Friday, 20 July 2018
We awoke to the unexpected patter of rain on the tent, feather light at first, which gave us time to close the flaps before a sudden heavy shower hammered down.
When it stopped we could hear distant thunder, the precursor of several more short, violent storms.
Snug in our little abode, we tried to decide what to do. Luckily we had one day more than we needed to finish our walk and get back to Paris in time for the plane, and this seemed the ideal moment to use up that day.
It would also give us a chance to visit the town of St-Florentin, high above the canal, which we had only glimpsed as we drove through it in the bus.
At about 8:30 am the rain had passed and we emerged. It was about a kilometre to the top of town, and we crossed both the river Armançon and the canal before starting to climb.
The Armançon flanks the canal all the way from its watershed near Pouilly to its junction with the Yonne, and for most of its length it is as convoluted as a corkscrew. We could understand why it had seemed a good idea to build the canal.
There was a large port (la Capitainerie) for pleasure boats at the foot of the town, and then a series of steep lanes and staircases leading to the top, where a muddle of half-timbered buildings was presided over by the hugely tall grey eminence of the church.
Here we discovered a boulangerie dispensing the usual pastries, plus a local delicacy called a gougère – a large, puffy éclair with a cheesy flavour.
The bar was just across the square, behind a strange fountain which consisted of a sort of narrow chapel complete with saints and a cross, but also with devil-shaped gargoyles spouting water.
All the drinkers were inside but we thought it too stuffy, and took our coffee outside, under an awning.
It was slightly cold, but preferable. Soon the barman brought out his tables and chairs, whereupon it rained again for a short time.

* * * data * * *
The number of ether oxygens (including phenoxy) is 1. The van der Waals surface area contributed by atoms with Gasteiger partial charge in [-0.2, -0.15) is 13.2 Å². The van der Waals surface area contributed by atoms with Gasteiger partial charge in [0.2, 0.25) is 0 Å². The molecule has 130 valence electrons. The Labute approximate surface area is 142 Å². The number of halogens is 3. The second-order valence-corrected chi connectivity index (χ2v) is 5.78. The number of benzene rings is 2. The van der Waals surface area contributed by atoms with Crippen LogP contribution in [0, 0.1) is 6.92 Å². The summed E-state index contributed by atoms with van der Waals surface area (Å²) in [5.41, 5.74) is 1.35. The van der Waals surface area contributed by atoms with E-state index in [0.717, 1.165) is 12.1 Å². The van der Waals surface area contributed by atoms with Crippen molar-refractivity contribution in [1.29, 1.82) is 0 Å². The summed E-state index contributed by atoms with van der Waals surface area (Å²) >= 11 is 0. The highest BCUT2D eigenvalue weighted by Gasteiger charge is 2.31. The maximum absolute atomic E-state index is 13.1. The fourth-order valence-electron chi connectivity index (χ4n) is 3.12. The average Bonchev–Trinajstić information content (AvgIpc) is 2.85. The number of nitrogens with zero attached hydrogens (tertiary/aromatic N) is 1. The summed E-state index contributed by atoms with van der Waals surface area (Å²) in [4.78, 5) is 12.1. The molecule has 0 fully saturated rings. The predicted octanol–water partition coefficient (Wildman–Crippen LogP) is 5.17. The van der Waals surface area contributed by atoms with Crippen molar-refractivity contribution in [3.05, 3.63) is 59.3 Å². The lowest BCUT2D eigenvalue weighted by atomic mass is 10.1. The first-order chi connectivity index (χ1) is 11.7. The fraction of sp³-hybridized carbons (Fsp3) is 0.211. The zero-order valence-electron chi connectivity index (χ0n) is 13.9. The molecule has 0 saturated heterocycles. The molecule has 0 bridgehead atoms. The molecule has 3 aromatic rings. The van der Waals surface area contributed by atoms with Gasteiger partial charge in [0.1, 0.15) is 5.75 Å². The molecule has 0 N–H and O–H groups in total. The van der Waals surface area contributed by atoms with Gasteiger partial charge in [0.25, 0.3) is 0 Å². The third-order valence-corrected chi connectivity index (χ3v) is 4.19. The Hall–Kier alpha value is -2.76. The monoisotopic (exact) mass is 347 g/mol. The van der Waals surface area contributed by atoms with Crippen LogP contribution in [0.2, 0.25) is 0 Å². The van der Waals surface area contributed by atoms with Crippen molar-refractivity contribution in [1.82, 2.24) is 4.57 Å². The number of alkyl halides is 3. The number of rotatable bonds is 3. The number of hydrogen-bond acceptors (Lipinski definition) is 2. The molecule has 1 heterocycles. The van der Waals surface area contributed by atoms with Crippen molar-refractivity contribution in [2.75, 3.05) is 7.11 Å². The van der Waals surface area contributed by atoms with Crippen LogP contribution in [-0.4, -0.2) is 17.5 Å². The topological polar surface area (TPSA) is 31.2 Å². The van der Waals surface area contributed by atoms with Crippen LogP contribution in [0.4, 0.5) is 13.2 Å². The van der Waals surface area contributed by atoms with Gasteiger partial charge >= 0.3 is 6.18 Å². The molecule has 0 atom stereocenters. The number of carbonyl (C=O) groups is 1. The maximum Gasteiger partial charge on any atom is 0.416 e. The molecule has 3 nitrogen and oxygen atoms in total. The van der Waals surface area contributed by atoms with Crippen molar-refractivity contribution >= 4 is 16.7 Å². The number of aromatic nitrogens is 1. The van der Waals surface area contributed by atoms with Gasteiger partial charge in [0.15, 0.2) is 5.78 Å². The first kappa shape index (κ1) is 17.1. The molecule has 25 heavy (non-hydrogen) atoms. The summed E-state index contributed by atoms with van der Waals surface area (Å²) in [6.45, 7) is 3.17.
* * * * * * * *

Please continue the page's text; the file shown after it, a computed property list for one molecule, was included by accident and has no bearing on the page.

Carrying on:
He was still wiping the chairs as people started to arrive, including one woman who got her backside soaked. Exasperatedly, he declared “ I have thirty chairs here, I’ve dried twenty-eight of them, and where do you sit? On a wet one!” Luckily she laughed and so did we all.
After a bit of a wander around the top of the town we went back to the camping ground, had more coffee in the bar there, and retired to our plot, where we had a bite of lunch – mostly chicken from my enormous portion last night. Even then we did not finish it.
The rest of the afternoon was spent sleeping and reading.
It was perfect summer weather now, the rain having moved on, and the local kids were noisily enjoying their beach again.
In the evening we returned to the outdoor café where we had dined last night, just through the railway viaduct from our tent, and were amazed that our reputation as wasp-slayers was still being talked about.
Our waiter was the same ginger-haired fellow as before, so he had the chance to practise his English again, while I continued to practise my French. We provided each other with occasional corrections, but otherwise ignored the language difference.
We started as we had last night, with a small carafe of white wine, then moved on to a simple meal of grilled meat and salad, with the obligatory red wine, and a couple of baskets of bread.
French bread does not last beyond the day, but it is a thing of wonder when fresh.
With the agreeable murmur of other diners around us, we looked at our remaining few maps, which would take us to the end of the canal and then up the Yonne to our final destination of Auxerre.